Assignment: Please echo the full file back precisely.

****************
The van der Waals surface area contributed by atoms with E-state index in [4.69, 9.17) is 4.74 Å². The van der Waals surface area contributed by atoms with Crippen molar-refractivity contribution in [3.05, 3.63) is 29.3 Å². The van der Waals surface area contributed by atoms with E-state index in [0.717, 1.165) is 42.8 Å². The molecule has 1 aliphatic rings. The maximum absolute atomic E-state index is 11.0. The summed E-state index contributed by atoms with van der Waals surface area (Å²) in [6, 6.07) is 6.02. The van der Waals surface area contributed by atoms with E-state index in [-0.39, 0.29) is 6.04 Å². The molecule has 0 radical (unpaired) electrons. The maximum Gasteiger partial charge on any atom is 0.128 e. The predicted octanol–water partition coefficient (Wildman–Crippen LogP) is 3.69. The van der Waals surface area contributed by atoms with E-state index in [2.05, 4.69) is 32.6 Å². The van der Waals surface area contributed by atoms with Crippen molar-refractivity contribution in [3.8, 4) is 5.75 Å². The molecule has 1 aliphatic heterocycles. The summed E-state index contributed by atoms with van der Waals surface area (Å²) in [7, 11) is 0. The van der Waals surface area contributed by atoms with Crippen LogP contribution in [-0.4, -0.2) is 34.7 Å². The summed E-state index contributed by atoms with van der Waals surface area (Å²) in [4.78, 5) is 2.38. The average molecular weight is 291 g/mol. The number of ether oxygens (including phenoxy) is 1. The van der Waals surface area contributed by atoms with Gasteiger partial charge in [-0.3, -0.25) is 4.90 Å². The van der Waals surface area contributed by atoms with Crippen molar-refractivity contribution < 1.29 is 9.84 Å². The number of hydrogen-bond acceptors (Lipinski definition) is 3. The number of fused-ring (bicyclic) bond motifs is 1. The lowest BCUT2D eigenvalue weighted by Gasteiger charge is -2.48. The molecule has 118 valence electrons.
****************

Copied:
The van der Waals surface area contributed by atoms with E-state index in [4.69, 9.17) is 4.74 Å². The van der Waals surface area contributed by atoms with Crippen molar-refractivity contribution in [3.05, 3.63) is 29.3 Å². The van der Waals surface area contributed by atoms with E-state index in [0.717, 1.165) is 42.8 Å². The molecule has 1 aliphatic rings. The maximum absolute atomic E-state index is 11.0. The summed E-state index contributed by atoms with van der Waals surface area (Å²) in [6, 6.07) is 6.02. The van der Waals surface area contributed by atoms with E-state index in [-0.39, 0.29) is 6.04 Å². The molecule has 0 radical (unpaired) electrons. The maximum Gasteiger partial charge on any atom is 0.128 e. The predicted octanol–water partition coefficient (Wildman–Crippen LogP) is 3.69. The van der Waals surface area contributed by atoms with E-state index in [2.05, 4.69) is 32.6 Å². The van der Waals surface area contributed by atoms with Crippen molar-refractivity contribution in [3.8, 4) is 5.75 Å². The molecule has 1 aliphatic heterocycles. The summed E-state index contributed by atoms with van der Waals surface area (Å²) in [7, 11) is 0. The van der Waals surface area contributed by atoms with Crippen LogP contribution in [-0.4, -0.2) is 34.7 Å². The summed E-state index contributed by atoms with van der Waals surface area (Å²) in [4.78, 5) is 2.38. The average molecular weight is 291 g/mol. The number of ether oxygens (including phenoxy) is 1. The van der Waals surface area contributed by atoms with Gasteiger partial charge in [-0.3, -0.25) is 4.90 Å². The van der Waals surface area contributed by atoms with Crippen molar-refractivity contribution < 1.29 is 9.84 Å². The number of hydrogen-bond acceptors (Lipinski definition) is 3. The number of fused-ring (bicyclic) bond motifs is 1. The lowest BCUT2D eigenvalue weighted by Gasteiger charge is -2.48. The molecule has 118 valence electrons.